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The Caribbean region calls on developed nations to increase measures to cut emissions

By Chris Patterson

KINGSTON, Jamaica (JIS) – Regional foreign ministers are calling for developed nations to do more to cut their emissions and assist small islands and low-lying coastal developing States to build climate resilience.

The call was made by minister of foreign affairs, international business, trade and energy, Dominica, Dr Vince Henderson, during the opening session for the 11th United Kingdom (UK)-Caribbean forum at The Jamaica Pegasus hotel in St Andrew on May 18.

“As we get closer to COP28 we must face the looming climate crisis with a sense of realism and a spirit of innovation to achieve our sustainable development goals and, ultimately, meet our target of keeping average global temperature rise below 1.5 degree Celsius. The window of opportunity closes with every passing day,” he said.

He noted that the cooperation and influence of developed countries like the UK are essential in this regard.

Dr Henderson said that the Caribbean region highly values its relationship with the UK, noting that the forum underlines the collective desire to enhance and deepen levels of partnership.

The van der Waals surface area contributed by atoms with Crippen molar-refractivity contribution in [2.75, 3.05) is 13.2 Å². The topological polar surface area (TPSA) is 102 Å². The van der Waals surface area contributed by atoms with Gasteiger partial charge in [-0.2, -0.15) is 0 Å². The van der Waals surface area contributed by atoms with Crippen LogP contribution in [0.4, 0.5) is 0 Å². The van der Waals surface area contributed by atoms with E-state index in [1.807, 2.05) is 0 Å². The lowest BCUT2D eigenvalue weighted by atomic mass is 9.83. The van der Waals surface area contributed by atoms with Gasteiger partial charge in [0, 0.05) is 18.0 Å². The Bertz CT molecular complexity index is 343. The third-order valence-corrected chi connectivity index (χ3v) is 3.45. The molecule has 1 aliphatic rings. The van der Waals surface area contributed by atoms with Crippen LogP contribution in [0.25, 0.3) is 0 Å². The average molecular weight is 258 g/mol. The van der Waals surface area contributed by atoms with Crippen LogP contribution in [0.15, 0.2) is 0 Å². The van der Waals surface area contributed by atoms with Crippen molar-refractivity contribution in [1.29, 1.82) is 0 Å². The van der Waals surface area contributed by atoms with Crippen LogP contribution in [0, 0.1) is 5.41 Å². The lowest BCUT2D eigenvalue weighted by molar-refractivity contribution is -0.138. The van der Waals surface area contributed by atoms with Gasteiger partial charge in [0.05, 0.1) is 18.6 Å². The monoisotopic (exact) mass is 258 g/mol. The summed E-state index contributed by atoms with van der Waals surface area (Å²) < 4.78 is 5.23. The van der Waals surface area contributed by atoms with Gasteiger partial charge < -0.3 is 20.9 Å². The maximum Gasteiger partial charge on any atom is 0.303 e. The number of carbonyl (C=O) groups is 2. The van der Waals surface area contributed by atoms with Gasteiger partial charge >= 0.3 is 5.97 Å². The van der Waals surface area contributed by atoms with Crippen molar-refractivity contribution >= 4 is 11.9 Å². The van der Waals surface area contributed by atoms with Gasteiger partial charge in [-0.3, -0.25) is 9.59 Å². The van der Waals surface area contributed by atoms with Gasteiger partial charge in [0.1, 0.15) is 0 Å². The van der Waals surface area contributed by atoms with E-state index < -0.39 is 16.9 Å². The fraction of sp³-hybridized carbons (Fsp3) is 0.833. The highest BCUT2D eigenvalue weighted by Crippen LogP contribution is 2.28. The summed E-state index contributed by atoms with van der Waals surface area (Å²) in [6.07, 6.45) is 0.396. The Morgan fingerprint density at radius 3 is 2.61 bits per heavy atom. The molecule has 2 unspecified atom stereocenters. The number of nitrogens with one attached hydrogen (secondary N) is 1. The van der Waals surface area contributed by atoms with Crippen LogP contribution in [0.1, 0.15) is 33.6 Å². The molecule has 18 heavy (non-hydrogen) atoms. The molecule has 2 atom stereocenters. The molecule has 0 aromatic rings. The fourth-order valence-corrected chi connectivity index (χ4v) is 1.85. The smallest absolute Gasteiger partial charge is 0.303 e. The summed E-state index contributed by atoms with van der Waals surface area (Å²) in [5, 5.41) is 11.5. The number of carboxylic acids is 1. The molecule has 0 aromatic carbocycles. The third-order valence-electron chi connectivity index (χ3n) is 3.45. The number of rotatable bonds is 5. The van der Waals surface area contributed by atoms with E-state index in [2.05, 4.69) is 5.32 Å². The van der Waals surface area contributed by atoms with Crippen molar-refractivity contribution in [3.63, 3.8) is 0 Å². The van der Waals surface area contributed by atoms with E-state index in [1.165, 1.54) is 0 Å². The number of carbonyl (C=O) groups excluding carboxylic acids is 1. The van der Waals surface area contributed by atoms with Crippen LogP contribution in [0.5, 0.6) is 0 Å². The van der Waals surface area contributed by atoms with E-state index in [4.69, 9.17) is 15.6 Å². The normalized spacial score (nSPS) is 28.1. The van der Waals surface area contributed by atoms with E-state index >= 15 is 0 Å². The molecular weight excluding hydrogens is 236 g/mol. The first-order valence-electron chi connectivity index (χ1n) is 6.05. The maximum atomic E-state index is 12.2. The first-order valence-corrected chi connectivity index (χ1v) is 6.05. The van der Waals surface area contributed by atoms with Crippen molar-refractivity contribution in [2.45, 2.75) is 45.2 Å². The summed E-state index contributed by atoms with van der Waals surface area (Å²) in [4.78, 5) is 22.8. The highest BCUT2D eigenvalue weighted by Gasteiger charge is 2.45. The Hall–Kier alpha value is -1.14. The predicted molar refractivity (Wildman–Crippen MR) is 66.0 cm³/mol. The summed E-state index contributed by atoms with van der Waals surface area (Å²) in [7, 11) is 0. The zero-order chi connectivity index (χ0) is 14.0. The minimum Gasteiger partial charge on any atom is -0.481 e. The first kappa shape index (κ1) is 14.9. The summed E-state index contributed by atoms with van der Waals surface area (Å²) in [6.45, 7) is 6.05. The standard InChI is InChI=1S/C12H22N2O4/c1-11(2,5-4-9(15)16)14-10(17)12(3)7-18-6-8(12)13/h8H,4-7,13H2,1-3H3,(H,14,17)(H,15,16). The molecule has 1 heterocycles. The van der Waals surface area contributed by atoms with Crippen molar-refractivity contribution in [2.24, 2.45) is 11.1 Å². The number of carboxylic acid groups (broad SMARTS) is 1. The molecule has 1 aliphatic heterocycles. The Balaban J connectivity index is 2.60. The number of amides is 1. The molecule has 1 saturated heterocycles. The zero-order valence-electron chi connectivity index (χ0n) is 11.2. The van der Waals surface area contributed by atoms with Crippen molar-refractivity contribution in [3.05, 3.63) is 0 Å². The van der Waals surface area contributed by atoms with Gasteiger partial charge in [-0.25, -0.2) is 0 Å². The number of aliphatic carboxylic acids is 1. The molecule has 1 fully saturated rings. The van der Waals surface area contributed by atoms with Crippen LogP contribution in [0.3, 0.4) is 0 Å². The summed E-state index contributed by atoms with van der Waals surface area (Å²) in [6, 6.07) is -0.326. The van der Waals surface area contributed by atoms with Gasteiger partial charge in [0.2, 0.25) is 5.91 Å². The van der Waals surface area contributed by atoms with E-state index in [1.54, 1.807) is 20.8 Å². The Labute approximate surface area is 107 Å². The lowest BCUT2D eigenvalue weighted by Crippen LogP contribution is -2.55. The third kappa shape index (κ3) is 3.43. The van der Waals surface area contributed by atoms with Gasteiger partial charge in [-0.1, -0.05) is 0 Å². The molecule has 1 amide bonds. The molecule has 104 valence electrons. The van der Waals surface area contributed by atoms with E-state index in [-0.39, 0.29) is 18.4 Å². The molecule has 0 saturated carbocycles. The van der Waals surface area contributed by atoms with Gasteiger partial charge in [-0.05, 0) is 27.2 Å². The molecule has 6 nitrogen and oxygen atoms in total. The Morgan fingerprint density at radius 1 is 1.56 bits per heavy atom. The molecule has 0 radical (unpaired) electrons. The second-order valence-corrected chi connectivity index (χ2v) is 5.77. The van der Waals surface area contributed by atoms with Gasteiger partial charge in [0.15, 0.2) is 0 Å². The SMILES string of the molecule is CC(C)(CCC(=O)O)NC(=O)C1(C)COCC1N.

“We share a bond built on culture, history, trade and crucial contributions made by the people of the Caribbean to the development of the UK and acknowledge the value of the connections, as they serve as the basis for our strong relations,” he noted.

Dr Henderson said that opportunities for trade and investment are vital to the partnership.

“The Cariforum-UK economic partnership agreement ensures continuity of preferential trade between our respective parties. However, key to the success of this agreement will be the ability to take full advantage of the opportunities that it provides, which will include addressing the capacity constraints that we face,” he noted.

Dr Henderson said he is looking forward to the deliberations coming out of the forum as well as the targeted and strategic plans that will redound to the benefit of citizens of the region.

“We must engage our collective will and resources to ensure that engagements such as these are meaningful and productive,” he said.

This year’s UK-Caribbean forum is the first in-person staging in seven years.

It is being held under the co-chairmanship of senator Kamina Johnson Smith and secretary of state for foreign, commonwealth and development affairs of the United Kingdom, James Cleverly.

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